Fall semester courses at Oklahoma State University started Monday with the whole Pi Beta Phi sorority underneath quarantine after 23 members examined positive for the coronavirus.

Only one Pi Beta Phi member was exhibiting signs and none of her sorority sisters had been being allowed to go away the off-campus home, officers mentioned.

“At this point, no members have been hospitalized and any who are ill are experiencing minor effects of the virus,” Pi Beta Phi strategic initiatives director Shawn Eagleburger mentioned in a press release.

The sorority sisters who moved into the Pi Beta Phi home between Aug. 2 and Aug. 6 all examined destructive for COVID-19, Eagleburger mentioned.

But as Pi Beta Phi launched into a digital recruitment drive to draw new pledges, a number of the sorority sisters let their guard down.

“Eager to reconnect with friends, on August 11, a small group of members who reside outside of the facility joined the chapter for a short, informal gathering at the facility,” Eagleburger wrote. “On August 12, the Chapter President was informed one of these members was experiencing symptoms of COVID-19; the member later confirmed she had tested positive. On August 14, members who since began experiencing symptoms were tested; many tested positive.”

University spokeswoman Monica Roberts mentioned the campus was bracing for this risk of mass infections.

“This was expected,” Roberts advised The Daily Oklahoman on Saturday. “When you bring back 20,000 students, there will invariably be more cases related to campus. We’ve prepared for this for five months and have protocols in place to manage the situation. Our priority is the safety and well-being of our campus community and transparency in communications.”

The lockdown at Pi Beta Phi got here as Oklahoma has seen a surge in new COVID-19 infections, averaging near 800 new instances per day within the final 4 weeks, based on an NBC News evaluation of obtainable figures.

Among these contaminated final month was Oklahoma Gov. Kevin Stitt, a Republican and ally of President Donald Trump who was criticized for his cavalier approach within the early days of the unfolding disaster. So far, Oklahoma has reported 48,342 instances and 661 COVID-19 deaths for the reason that begin of the pandemic.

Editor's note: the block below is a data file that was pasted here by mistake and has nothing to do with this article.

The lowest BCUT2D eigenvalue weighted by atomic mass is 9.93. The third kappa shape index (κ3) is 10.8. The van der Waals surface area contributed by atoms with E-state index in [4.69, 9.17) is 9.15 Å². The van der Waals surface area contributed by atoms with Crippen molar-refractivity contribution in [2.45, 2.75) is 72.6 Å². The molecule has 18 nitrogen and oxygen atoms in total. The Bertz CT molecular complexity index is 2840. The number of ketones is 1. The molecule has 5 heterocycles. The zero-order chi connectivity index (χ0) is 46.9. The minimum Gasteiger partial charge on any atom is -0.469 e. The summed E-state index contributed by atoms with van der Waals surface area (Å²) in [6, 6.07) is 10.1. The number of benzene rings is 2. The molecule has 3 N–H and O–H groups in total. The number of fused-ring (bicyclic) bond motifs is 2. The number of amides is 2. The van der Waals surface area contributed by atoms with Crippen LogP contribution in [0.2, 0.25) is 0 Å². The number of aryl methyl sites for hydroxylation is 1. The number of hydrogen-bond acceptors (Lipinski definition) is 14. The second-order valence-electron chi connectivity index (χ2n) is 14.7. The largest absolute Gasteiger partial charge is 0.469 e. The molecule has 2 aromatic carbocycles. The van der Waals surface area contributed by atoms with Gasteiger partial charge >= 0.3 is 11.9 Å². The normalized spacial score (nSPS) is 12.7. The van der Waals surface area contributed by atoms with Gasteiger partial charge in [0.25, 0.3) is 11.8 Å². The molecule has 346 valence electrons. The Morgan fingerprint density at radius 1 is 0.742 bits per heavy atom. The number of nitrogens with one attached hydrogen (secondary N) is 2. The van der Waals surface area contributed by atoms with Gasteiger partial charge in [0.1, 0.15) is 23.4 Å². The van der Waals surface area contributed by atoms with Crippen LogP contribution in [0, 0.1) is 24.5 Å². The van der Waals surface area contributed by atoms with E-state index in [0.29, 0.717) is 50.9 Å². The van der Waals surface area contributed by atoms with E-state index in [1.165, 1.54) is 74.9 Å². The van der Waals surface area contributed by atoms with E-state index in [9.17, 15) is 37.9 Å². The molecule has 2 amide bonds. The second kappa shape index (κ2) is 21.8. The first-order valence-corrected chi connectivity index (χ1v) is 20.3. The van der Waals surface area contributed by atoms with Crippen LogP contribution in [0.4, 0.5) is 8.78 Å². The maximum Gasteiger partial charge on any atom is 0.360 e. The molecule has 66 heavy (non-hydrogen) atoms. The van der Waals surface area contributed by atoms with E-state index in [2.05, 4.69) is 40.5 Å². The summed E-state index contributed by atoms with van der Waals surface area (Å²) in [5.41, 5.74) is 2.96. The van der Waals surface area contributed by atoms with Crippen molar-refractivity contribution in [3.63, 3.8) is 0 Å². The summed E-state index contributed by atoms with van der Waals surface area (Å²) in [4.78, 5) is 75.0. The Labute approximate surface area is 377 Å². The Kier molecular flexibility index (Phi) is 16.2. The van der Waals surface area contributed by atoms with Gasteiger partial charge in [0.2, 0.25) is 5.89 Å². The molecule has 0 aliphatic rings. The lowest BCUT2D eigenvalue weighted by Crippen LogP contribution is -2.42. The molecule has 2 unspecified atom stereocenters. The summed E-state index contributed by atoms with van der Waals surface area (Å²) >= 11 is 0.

Nationally, the variety of confirmed COVID-19 instances was nearing 5.5 million and the dying toll as of Monday morning was over 171,000, based on the NBC News numbers. The U.S., which leads the world in each classes, has accounted for roughly 1 / 4 of the 22.5 million cases and 776,000 deaths throughout the globe.

“It’s going away,” Trump advised reporters for the umpteenth time at Minneapolis-St. Paul International Airport. “But, we’re also going to have vaccines very soon.”

Trump, who has downplayed the dangers of the pandemic and beforehand predicted a vaccine could be accessible by Election Day, as soon as once more supplied no new proof to again up both assertion.

Most of the brand new instances and deaths within the U.S. have been in Southern and Sun Belt states that reopened on the urging of the Trump Administration because the numbers of latest COVID-19 instances had been beginning to climb.

Florida has been hit particularly onerous in current months. For the 76th day in a row, the state well being division Monday reported greater than 1,000 new instances. And the Sunshine State was on monitor to quickly be a part of California as the one states with greater than 600,000 confirmed instances, NBC News figures showed.

As of Monday afternoon, Florida had additionally reported 9,586 deaths.

The American Health Care Association and National Center for Assisted Living mentioned in an updated report Monday that there was a “major spike in new COVID cases” that has now surpassed the earlier peak stage on May 31 and that 78 % of them are in Sun Belt states.

While nursing residence deaths from the coronavirus had been declining, they’re on the rise once more and 69 % of deaths in late July occurred in Sun Belt states, the report concluded.